And David Lean coming on board assured that filmgoers would take away the grandeur and majesty of the sweeping images and the central love story. Somewhere My Love (Lara's Theme) assured the latter. When I finally saw the film a couple or three years after coming out, I more more interested in Julie Christie and that aspect of the film. As I would be about Keira Knightley in subsequent versions. Many of the people I've talked to about the film didn't even know the Revolution (and later Civil War) was playing out in the background. Even those that did couldn't say which sides the players were on, as they forgot to include a scorecard. Teenagers used that time to make out. Lucky them.

    And Cathy? Remember your concerns about the lost material from the book in Possession? You get that in spades here. Pasternak never heard about composite characters. You need at least 8 hours of tightly edited film to do the book justice. Not that I ever finished it, mind you. I lost consciousness every time I tried.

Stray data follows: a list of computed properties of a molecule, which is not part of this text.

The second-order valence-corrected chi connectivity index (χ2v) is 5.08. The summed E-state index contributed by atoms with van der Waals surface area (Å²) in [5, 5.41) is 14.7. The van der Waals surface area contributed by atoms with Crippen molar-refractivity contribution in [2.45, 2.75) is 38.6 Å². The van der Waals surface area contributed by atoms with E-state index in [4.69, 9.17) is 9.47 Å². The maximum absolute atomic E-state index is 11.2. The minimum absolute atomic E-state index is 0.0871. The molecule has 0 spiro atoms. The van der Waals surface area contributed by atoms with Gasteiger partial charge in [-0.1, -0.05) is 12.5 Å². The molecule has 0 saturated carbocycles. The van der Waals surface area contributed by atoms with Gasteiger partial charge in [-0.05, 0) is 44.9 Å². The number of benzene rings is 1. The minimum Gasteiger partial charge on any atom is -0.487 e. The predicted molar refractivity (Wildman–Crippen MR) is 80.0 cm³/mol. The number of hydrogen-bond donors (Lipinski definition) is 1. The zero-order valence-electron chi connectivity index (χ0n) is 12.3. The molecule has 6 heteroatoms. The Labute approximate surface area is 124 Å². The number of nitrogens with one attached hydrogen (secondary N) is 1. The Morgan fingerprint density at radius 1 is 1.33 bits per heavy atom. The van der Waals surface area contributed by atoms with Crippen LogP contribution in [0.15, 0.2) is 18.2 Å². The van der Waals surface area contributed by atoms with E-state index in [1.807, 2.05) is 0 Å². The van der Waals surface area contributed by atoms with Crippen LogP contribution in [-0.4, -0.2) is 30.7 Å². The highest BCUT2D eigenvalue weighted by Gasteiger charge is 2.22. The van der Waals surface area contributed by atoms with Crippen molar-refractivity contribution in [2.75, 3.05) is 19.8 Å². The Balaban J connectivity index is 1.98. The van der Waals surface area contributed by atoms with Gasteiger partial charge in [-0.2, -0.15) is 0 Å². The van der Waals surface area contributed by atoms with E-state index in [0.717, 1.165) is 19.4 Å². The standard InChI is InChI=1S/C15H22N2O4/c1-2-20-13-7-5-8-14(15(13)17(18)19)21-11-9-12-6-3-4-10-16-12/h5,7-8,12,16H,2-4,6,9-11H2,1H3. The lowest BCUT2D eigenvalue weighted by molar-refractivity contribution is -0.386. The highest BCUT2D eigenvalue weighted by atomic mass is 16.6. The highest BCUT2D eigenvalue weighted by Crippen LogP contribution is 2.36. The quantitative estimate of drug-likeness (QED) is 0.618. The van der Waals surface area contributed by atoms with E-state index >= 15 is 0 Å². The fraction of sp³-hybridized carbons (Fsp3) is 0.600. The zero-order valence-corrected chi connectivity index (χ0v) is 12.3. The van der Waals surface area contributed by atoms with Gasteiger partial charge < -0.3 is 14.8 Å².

Now, on with the show! Yay!

  9. It is a story of a poet caught up in violent times, a gentle man forced to live through a time of desperate struggle. The violence is often times overt, as in the burning of a village. More often though it is covert, as when a party chief insists that the doctor continue to serve against his will, or that he accept the idea that the loss of the life of a young boy doesn't matter. Party officials were marked by their violent reaction to simple statements of the truth. For Yuri even to mention the possibility that there could be typhus in Moscow was something that put his life in peril.